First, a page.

…shoulder genuine responsibility. To start, you accepted the fact that before you could even take the wheel you’d have to build your knowledge and understanding of traffic regulations, roadway signage, a whole body of material on psychological reaction times, and braking capabilities, and how they played into the distance required to stop a car at different speeds. There was technology, and physical science, and social science, all co-mingled, and despite your aversion to much of the individual pieces of this material in the abstract you couldn’t master it in its totality fast enough.
You quickly made peace with the fact that you’d have to practice driving. That you would need to be licensed. That your license wasn’t a right, but was contingent on competency. That your competency would be periodically be reevaluated. That driving was governed by actual laws, not mere rules. That ignorance of any or all traffic and roadway regulations was no excuse for breaking any single one. That there would be punishments for lapses on your part – suspension or revocation of that precious license, fines, jail time, maybe even personal injury. Or, worse yet, the risk of living the rest of your life with some horrible, life-changing memory of how you’d damaged or ended the lives of others.
And again, because you were a teenager, you likely came face-to-face with the idea that you couldn’t just be responsible exclusively about driving, and solely during those hours you were actually on the road. You had to be responsible in other spheres of life. Your parents seized on this opportunity. They let you know your driving privileges would be contingent on whether you’d completed your homework, done your chores, been respectful to other family members, etc.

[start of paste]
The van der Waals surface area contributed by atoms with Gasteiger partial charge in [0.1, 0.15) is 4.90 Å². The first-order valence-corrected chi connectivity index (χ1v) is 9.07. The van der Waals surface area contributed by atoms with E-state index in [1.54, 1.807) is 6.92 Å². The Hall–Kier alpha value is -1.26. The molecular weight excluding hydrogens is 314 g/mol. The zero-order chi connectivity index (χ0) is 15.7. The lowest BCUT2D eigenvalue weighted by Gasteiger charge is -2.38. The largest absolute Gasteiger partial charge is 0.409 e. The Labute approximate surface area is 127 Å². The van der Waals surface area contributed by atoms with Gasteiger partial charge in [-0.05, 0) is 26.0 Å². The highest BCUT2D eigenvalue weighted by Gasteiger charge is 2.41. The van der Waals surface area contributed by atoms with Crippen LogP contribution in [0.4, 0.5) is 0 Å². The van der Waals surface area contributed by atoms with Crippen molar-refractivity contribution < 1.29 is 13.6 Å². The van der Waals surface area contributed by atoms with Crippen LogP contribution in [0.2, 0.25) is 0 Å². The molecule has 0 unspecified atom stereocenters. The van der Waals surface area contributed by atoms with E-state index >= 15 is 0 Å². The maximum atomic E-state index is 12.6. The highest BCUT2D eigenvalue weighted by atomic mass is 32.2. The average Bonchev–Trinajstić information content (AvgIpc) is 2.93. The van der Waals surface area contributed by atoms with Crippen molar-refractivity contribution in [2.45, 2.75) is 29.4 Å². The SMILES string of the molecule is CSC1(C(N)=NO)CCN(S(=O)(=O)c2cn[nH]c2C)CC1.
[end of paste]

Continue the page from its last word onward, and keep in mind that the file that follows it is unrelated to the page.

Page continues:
Years ago, you embraced all this. You’ve lived with this set of responsibilities every day since.
Given that this is LOTRW, a final observation: you and I are perhaps more weather-ready when behind the wheel than we are at home. When the rain or snow starts, we know to turn on the windshield wipers and the headlights. We know that the distance required to come to a stop increases, and that it’s time to slow down and increase the spacing behind the care in front. We know how to control the car in a skid.
Moreover, chances are good that if we’ve ever been terrified by the weather, it was in a car. The rain or the hail would start, and visibility would drop to zero. At the same time, the noise on the car roof was deafening, drowning out any audible cues of pending trouble. We were in danger if we kept moving, and we were in trouble if we stopped.